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      Frequently Asked Questions About Celiac Disease   04/24/2018

      This Celiac.com FAQ on celiac disease will guide you to all of the basic information you will need to know about the disease, its diagnosis, testing methods, a gluten-free diet, etc.   Subscribe to Celiac.com's FREE weekly eNewsletter   What is Celiac Disease and the Gluten-Free Diet? What are the major symptoms of celiac disease? Celiac Disease Symptoms What testing is available for celiac disease?  Celiac Disease Screening Interpretation of Celiac Disease Blood Test Results Can I be tested even though I am eating gluten free? How long must gluten be taken for the serological tests to be meaningful? The Gluten-Free Diet 101 - A Beginner's Guide to Going Gluten-Free Is celiac inherited? Should my children be tested? Ten Facts About Celiac Disease Genetic Testing Is there a link between celiac and other autoimmune diseases? Celiac Disease Research: Associated Diseases and Disorders Is there a list of gluten foods to avoid? Unsafe Gluten-Free Food List (Unsafe Ingredients) Is there a list of gluten free foods? Safe Gluten-Free Food List (Safe Ingredients) Gluten-Free Alcoholic Beverages Distilled Spirits (Grain Alcohols) and Vinegar: Are they Gluten-Free? Where does gluten hide? Additional Things to Beware of to Maintain a 100% Gluten-Free Diet What if my doctor won't listen to me? An Open Letter to Skeptical Health Care Practitioners Gluten-Free recipes: Gluten-Free Recipes
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    BERRY CRISP (GLUTEN-FREE)


    Jules Shepard

    A light, fruit-focused recipe that tastes great with whatever fresh fruit you have on hand! Video demonstration link included!


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    Berry Crisp (Gluten-Free)Ingredients:
    ½ cup Jules Gluten Free All Purpose Flour*
    1 ½ cup gluten-free oats
    ½ cup brown sugar
    ½ cup (8 Tbs.) cold butter or Earth Balance Buttery Sticks
    1 ½ tsp. cinnamon
    4 cups rinsed, chopped fruit
    ¼ - ½ granulated cane sugar
    ½ tsp. almond extract (if using peaches)

    Directions:

    Preheat oven to 375F (static) or 350F (convection).

    In a large bowl, add ¼ - ½ cup granulated cane sugar to the fruit, to taste, and pour into an 8 x 8 inch baking pan. Set aside to allow the sugar to encourage syrup to form.

    In another bowl, combine the Jules Gluten Free All Purpose Flour with the gluten-free oats, brown sugar and cinnamon. Cut in the butter or Buttery Sticks with a fork or pastry cutter the mixture becomes a rough crumble. Crumble the mixture over the fruit in the baking pan. Bake in the preheated oven for 30 minutes, or until the topping is light brown and crispy. Serve warm with ice cream or whipped cream – there are soy and coconut versions available now that are great options for non-dairy toppings.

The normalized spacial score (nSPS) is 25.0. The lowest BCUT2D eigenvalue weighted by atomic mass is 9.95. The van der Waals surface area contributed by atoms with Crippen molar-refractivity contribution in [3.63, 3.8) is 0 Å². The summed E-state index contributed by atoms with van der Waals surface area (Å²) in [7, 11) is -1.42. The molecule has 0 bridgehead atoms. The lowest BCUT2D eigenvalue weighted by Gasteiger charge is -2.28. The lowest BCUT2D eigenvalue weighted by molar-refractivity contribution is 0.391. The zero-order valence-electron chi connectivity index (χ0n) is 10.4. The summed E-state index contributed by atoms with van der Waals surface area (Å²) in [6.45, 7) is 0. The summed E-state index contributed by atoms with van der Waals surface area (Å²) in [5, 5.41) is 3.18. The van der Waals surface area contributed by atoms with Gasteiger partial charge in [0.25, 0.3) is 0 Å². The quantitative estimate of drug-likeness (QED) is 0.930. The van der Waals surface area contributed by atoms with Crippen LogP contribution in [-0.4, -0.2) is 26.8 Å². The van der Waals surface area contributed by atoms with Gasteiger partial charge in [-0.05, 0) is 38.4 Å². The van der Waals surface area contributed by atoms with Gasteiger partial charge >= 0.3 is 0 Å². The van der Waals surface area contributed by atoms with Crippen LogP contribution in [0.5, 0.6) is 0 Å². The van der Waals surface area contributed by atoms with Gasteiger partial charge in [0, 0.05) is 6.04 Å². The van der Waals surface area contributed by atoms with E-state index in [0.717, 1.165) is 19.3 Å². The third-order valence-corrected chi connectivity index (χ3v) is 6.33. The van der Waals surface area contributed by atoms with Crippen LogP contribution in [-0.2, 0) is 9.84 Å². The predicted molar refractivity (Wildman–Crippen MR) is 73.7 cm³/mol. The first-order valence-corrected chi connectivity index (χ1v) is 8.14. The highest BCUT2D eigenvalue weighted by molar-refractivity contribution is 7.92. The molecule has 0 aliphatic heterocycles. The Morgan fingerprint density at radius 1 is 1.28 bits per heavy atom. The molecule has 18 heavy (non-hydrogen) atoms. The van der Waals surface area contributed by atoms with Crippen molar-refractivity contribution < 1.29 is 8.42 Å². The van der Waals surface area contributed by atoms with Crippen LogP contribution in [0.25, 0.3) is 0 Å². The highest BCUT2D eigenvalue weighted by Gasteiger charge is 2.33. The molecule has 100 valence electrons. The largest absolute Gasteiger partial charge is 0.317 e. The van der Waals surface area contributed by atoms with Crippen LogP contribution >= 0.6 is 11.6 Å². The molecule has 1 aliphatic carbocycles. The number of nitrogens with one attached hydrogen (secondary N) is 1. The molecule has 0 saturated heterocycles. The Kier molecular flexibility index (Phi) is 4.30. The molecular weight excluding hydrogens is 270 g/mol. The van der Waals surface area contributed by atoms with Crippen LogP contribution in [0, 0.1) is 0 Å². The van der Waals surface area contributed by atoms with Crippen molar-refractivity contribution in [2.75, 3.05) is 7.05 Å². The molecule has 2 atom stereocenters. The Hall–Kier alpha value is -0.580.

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    admin
    This recipe comes to us from Phyllis Chinn.
    After a lot of trial and error I developed the following Apple Crisp recipe.
    7 large granny smith apples
    1 cup gluten-free flour
    ½ cup brown sugar
    ¼ cup white sugar
    1 teaspoon cinnamon
    1/3 cup chopped pecans
    ½ teaspoon nutmeg (I use whole nutmeg and grind it)
    1 stick butter, melted
    Mix together dry ingredients and add melted butter; mix well.
    Peel and slice apples and put in a 9 x 9 buttered pan. Spread flour mixture evenly over apples and bake at 350 for 45 minutes. Increase heat to 375 and bake until bubbly.

    admin

    Two pie crusts: Sift together:
    ¼ teaspoon salt
    1 ¾ cup white rice flour
    ¼ cup garfava bean flour Add:
    ¾ cup +2 tablespoons gluten-free margarine Cut margarine into flour mixture with a pastry blender until well blended. Add:
    2 eggs
    1 teaspoon red wine vinegar Gradually add while mixing enough cold water to form a ball. Flour (rice) a board or wax paper well. Divide dough in half, form two balls Flour top of one ball and roll out dough (Keep dusting top with flour as you roll out). For Pop Tarts use rectangular cookie cutter approx. size of pop tart (We have a gingerbread house roof cutter thats just the right size). Cut two pieces. Apply 2 tablespoons gluten-free pie filling or 100% fruit spread to one piece. Place 2nd piece on top and seal the edges by running a moistened finger around edge and lightly crimping. Prick the top with a fork. Bake at 350F on Cookie sheet for 15-20 minutes or until done. When cool drizzle with 10x sugar or Gluten-free Casein-free icing. Same dough can be used for pie crust and top in normal fashion. Top dough should roll up on rolling pin fairly easily without cracking! Bake them and freeze with wax paper between then toast in toaster to serve.